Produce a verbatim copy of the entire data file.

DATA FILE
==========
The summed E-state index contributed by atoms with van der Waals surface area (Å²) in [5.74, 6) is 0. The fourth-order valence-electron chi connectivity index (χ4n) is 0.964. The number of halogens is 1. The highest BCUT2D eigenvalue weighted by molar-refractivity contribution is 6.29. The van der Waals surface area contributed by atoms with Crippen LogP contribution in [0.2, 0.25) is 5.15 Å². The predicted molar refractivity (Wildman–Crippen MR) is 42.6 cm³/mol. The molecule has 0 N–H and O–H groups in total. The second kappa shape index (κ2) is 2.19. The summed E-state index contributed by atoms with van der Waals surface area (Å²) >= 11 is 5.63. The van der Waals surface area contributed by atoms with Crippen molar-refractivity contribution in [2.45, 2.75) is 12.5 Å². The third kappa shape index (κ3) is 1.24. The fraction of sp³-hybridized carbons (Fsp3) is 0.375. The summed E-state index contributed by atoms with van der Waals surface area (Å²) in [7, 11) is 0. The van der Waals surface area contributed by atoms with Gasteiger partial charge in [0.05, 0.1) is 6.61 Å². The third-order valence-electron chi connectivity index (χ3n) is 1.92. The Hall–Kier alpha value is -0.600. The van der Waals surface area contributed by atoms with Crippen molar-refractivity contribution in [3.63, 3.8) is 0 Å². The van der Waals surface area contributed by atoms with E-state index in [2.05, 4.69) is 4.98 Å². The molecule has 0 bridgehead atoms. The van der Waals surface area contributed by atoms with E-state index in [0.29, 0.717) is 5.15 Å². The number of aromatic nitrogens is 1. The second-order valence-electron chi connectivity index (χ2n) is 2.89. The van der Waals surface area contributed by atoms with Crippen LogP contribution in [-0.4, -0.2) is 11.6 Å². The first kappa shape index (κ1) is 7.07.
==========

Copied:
The summed E-state index contributed by atoms with van der Waals surface area (Å²) in [5.74, 6) is 0. The fourth-order valence-electron chi connectivity index (χ4n) is 0.964. The number of halogens is 1. The highest BCUT2D eigenvalue weighted by molar-refractivity contribution is 6.29. The van der Waals surface area contributed by atoms with Crippen LogP contribution in [0.2, 0.25) is 5.15 Å². The predicted molar refractivity (Wildman–Crippen MR) is 42.6 cm³/mol. The molecule has 0 N–H and O–H groups in total. The second kappa shape index (κ2) is 2.19. The summed E-state index contributed by atoms with van der Waals surface area (Å²) >= 11 is 5.63. The van der Waals surface area contributed by atoms with Crippen molar-refractivity contribution in [2.45, 2.75) is 12.5 Å². The third kappa shape index (κ3) is 1.24. The fraction of sp³-hybridized carbons (Fsp3) is 0.375. The summed E-state index contributed by atoms with van der Waals surface area (Å²) in [7, 11) is 0. The van der Waals surface area contributed by atoms with Gasteiger partial charge in [0.05, 0.1) is 6.61 Å². The third-order valence-electron chi connectivity index (χ3n) is 1.92. The Hall–Kier alpha value is -0.600. The van der Waals surface area contributed by atoms with Crippen molar-refractivity contribution in [3.63, 3.8) is 0 Å². The van der Waals surface area contributed by atoms with E-state index in [2.05, 4.69) is 4.98 Å². The molecule has 0 bridgehead atoms. The van der Waals surface area contributed by atoms with E-state index in [0.29, 0.717) is 5.15 Å². The number of aromatic nitrogens is 1. The second-order valence-electron chi connectivity index (χ2n) is 2.89. The van der Waals surface area contributed by atoms with Crippen LogP contribution in [-0.4, -0.2) is 11.6 Å². The first kappa shape index (κ1) is 7.07.